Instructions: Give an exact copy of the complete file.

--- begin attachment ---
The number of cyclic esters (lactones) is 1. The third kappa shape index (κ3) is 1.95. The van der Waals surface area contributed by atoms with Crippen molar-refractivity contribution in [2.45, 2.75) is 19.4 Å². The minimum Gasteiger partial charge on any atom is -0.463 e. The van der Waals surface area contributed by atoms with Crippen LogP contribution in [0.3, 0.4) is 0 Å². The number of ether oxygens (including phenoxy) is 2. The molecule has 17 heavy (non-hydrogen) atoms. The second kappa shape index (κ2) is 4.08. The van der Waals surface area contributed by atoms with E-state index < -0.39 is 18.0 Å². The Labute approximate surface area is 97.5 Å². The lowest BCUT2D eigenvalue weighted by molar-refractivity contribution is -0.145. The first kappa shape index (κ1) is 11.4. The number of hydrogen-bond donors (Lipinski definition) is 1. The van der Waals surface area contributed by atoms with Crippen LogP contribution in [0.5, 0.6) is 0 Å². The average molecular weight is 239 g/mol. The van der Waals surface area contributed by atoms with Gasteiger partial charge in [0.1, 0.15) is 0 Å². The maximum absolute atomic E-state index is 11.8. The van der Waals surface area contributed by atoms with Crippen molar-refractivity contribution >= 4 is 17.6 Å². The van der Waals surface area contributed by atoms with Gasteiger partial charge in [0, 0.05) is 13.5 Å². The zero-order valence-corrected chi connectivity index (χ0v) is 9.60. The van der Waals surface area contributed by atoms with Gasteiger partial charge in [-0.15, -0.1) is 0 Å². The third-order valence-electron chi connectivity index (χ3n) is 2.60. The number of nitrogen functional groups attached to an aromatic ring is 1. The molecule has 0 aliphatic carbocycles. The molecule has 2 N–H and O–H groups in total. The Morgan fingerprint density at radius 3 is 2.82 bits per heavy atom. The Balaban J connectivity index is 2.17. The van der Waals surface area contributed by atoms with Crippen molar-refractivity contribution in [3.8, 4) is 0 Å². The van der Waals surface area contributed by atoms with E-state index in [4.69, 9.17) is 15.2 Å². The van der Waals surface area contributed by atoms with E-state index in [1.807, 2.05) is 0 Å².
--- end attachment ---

The number of cyclic esters (lactones) is 1. The third kappa shape index (κ3) is 1.95. The van der Waals surface area contributed by atoms with Crippen molar-refractivity contribution in [2.45, 2.75) is 19.4 Å². The minimum Gasteiger partial charge on any atom is -0.463 e. The van der Waals surface area contributed by atoms with Crippen LogP contribution in [0.3, 0.4) is 0 Å². The number of ether oxygens (including phenoxy) is 2. The molecule has 17 heavy (non-hydrogen) atoms. The second kappa shape index (κ2) is 4.08. The van der Waals surface area contributed by atoms with E-state index < -0.39 is 18.0 Å². The Labute approximate surface area is 97.5 Å². The lowest BCUT2D eigenvalue weighted by molar-refractivity contribution is -0.145. The first kappa shape index (κ1) is 11.4. The number of hydrogen-bond donors (Lipinski definition) is 1. The van der Waals surface area contributed by atoms with Crippen LogP contribution in [0.5, 0.6) is 0 Å². The average molecular weight is 239 g/mol. The van der Waals surface area contributed by atoms with Gasteiger partial charge in [0.1, 0.15) is 0 Å². The maximum absolute atomic E-state index is 11.8. The van der Waals surface area contributed by atoms with Crippen molar-refractivity contribution >= 4 is 17.6 Å². The van der Waals surface area contributed by atoms with Gasteiger partial charge in [0, 0.05) is 13.5 Å². The zero-order valence-corrected chi connectivity index (χ0v) is 9.60. The van der Waals surface area contributed by atoms with Gasteiger partial charge in [-0.15, -0.1) is 0 Å². The third-order valence-electron chi connectivity index (χ3n) is 2.60. The number of nitrogen functional groups attached to an aromatic ring is 1. The molecule has 0 aliphatic carbocycles. The molecule has 2 N–H and O–H groups in total. The Morgan fingerprint density at radius 3 is 2.82 bits per heavy atom. The Balaban J connectivity index is 2.17. The van der Waals surface area contributed by atoms with Crippen molar-refractivity contribution in [3.8, 4) is 0 Å². The van der Waals surface area contributed by atoms with E-state index in [4.69, 9.17) is 15.2 Å². The van der Waals surface area contributed by atoms with E-state index in [1.807, 2.05) is 0 Å².